Few topics elicit as much debate within a software company as discussion about the product roadmap, particularly features designed to help drive value for the customer in their use of the product. This discussion is active internally, but also extends to the customer base and the market. So when a leading analyst publishes an GRC/IRM market update on highest value future feature interest – such as the IDC Governance, Risk and Compliance Maturity Score Survey published in November – it warrants attention from vendors and practitioners alike.
Several of the most interesting take-aways from the study regarding the most valued future features for GRC include:
1. The importance of a consumer-esque experience
We are all going through the experience of what I call “app-overload” – service providers or vendors we work with nudging us into purpose-built apps. This experience is a strong positive when those apps bear in mind that use of the app may be fleeting and infrequent. In so doing, they create apps that don’t assume a high level of familiarity and present an overall intuitive experience. The IDC study provided strong reinforcement for this as it relates to risk management. More than 90% of leaders called out the “experience for first-line users” as one of the critical elements of a successful GRC platform and program.
2. Risk Casino Royale
If you’ll pardon the play on Monte Carlo, another one of the study’s findings was a steep increase in planned use of Monte Carlo simulation as a means of assessing risk. The raw number of just over 9% currently using this method is notably expecting a nearly 3x jump over the next two years. Similarly, bow tie analysis currently comes in at single digit use but is expected to nearly double over the next two years. I would add that Archer’s experience with bow tie analysis has been that once it is seen and understood, interest and adoption is dramatic. As it turns out, first liners aren’t the only ones seeking a visually appealing way to work.
3. Dialing for dollars
Far and away, the biggest takeaway from the study as it relates to shifts in how organizations analyze risk is the move from matrix-based, red/yellow/green heatmaps towards “Dollar Impact” through full quantitative risk analysis. The heatmaps ranked #1 with 43% current use, but then switched over the next year to quantitative financial impact, jumping from 35% to 44%. This desire for better quantitative financial analysis of risks also aligns with one of the study’s primary characteristics for more mature risk functions, specifically the increased participation of the C-suite and senior management in and around GRC and risk management.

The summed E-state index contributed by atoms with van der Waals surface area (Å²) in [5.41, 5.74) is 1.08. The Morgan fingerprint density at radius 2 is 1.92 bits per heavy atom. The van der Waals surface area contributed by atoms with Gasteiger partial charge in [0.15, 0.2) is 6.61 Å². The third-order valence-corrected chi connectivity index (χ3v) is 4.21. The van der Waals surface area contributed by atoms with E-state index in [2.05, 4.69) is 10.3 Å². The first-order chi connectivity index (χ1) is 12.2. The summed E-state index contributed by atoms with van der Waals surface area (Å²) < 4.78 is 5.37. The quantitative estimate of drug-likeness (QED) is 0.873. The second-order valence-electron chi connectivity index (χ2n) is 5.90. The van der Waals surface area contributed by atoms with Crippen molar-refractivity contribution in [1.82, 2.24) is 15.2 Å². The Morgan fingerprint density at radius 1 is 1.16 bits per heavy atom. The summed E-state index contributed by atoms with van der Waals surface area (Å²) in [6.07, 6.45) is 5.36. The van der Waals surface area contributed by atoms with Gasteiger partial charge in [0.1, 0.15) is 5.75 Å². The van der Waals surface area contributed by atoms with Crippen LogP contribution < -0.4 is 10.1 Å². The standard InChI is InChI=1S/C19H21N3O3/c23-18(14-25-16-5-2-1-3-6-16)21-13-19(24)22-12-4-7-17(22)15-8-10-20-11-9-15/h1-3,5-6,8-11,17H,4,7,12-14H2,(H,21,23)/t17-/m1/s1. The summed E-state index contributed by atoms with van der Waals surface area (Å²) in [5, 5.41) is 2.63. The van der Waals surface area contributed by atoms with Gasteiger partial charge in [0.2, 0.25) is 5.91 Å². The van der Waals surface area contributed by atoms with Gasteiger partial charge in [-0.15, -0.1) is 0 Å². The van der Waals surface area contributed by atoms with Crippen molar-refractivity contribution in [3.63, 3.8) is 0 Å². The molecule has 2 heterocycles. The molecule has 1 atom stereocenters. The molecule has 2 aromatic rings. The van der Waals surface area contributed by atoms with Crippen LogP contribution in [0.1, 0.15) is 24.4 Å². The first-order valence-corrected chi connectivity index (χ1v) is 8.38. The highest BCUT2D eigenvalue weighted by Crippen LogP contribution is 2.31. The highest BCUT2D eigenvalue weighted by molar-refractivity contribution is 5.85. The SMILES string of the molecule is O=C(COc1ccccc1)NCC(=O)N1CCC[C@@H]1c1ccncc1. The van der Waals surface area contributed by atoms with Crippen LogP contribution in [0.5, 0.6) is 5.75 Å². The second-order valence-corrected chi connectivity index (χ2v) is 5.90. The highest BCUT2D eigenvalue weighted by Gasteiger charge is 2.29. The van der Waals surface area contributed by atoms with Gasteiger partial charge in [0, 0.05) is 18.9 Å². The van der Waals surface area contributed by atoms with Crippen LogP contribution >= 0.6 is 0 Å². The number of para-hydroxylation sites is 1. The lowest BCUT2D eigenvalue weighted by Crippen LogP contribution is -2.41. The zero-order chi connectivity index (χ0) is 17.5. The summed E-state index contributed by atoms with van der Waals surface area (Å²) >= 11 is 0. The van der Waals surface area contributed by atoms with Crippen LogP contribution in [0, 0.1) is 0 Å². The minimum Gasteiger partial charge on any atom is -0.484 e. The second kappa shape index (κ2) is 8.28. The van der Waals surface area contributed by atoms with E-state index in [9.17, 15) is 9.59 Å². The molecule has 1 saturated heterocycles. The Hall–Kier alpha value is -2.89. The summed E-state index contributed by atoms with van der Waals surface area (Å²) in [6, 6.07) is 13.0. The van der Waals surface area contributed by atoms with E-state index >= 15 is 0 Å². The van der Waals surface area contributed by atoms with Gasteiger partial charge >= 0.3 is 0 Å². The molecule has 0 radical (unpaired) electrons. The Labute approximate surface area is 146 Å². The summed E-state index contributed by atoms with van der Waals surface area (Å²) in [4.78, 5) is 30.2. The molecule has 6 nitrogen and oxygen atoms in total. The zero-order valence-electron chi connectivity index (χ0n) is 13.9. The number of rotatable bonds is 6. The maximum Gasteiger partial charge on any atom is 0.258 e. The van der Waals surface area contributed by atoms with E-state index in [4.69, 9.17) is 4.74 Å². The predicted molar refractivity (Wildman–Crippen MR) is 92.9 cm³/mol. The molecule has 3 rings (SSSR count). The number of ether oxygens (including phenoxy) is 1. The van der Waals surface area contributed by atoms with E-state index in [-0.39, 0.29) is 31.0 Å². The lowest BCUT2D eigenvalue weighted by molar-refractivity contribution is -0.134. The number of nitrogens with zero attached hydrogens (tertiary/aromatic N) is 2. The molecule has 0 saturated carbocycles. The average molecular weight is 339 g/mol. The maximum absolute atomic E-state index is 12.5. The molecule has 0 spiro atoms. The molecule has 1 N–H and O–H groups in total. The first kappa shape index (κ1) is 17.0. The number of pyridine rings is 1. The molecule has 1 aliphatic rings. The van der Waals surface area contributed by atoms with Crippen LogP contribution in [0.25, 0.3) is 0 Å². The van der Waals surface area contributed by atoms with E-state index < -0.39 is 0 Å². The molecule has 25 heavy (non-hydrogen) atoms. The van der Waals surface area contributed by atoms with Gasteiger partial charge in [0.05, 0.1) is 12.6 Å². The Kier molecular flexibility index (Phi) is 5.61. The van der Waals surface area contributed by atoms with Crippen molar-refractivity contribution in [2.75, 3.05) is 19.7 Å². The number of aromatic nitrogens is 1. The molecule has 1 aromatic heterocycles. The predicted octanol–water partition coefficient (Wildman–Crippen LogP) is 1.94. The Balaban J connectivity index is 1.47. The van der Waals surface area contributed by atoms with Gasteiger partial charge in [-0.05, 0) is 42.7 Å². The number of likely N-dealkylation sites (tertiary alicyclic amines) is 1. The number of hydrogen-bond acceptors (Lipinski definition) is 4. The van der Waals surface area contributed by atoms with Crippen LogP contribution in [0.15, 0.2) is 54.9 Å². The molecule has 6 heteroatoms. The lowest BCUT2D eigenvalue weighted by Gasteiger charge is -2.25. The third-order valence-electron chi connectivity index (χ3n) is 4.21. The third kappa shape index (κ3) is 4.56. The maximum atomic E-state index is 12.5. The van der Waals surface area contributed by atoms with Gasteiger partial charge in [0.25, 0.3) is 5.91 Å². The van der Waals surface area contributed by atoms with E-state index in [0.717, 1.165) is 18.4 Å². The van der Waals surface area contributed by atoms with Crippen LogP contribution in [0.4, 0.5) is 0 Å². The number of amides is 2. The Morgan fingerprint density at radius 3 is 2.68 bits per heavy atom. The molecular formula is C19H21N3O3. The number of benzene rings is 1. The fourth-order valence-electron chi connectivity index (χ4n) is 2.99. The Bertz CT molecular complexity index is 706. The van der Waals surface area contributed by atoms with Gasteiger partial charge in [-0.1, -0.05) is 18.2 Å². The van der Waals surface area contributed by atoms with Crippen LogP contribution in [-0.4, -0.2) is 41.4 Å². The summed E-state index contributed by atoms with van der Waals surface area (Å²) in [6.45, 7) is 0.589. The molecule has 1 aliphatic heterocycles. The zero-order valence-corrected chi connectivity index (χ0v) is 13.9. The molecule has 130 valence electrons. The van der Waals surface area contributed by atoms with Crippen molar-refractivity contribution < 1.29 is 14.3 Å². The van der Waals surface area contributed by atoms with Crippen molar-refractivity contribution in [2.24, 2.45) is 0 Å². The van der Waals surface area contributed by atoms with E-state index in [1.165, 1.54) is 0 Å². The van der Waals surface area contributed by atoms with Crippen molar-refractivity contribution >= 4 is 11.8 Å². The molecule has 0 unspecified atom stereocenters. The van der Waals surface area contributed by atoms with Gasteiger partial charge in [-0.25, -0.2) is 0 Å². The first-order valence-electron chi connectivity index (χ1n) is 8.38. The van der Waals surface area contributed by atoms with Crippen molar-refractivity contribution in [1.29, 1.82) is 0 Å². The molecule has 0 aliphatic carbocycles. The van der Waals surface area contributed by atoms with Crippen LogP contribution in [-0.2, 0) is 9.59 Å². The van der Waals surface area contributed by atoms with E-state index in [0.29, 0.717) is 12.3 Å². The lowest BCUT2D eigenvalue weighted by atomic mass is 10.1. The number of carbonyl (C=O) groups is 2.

Studies like IDC’s play an important role in helping all participants in the risk management arena (practitioners and vendors) understand the direction of Archer’s peers and customers. This particular study aligns extremely well with several of Archer’s recent innovations. The launch of Archer Engage was a major shift in user experience, geared toward the less-frequent participant in risk management. The launch of Archer Insight brought a full suite of quantitative analysis tools into the portfolio, which we see customers rapidly embracing across the full range of risk domains. Risk quantification is no longer confined to the purposes of helping CISO’s determine their cyber insurance premiums. It is now a tool for better business impact articulation across stakeholders.
We’ve partnered with IDC to deliver a snapshot of these three takeaways highlighted above, as well as other key findings from the study, combined with IDC’s assessment of some of Archer’s new capabilities that address growing and emerging demands. Read the IDC Spotlight paper – and continue to keep an eye on Archer!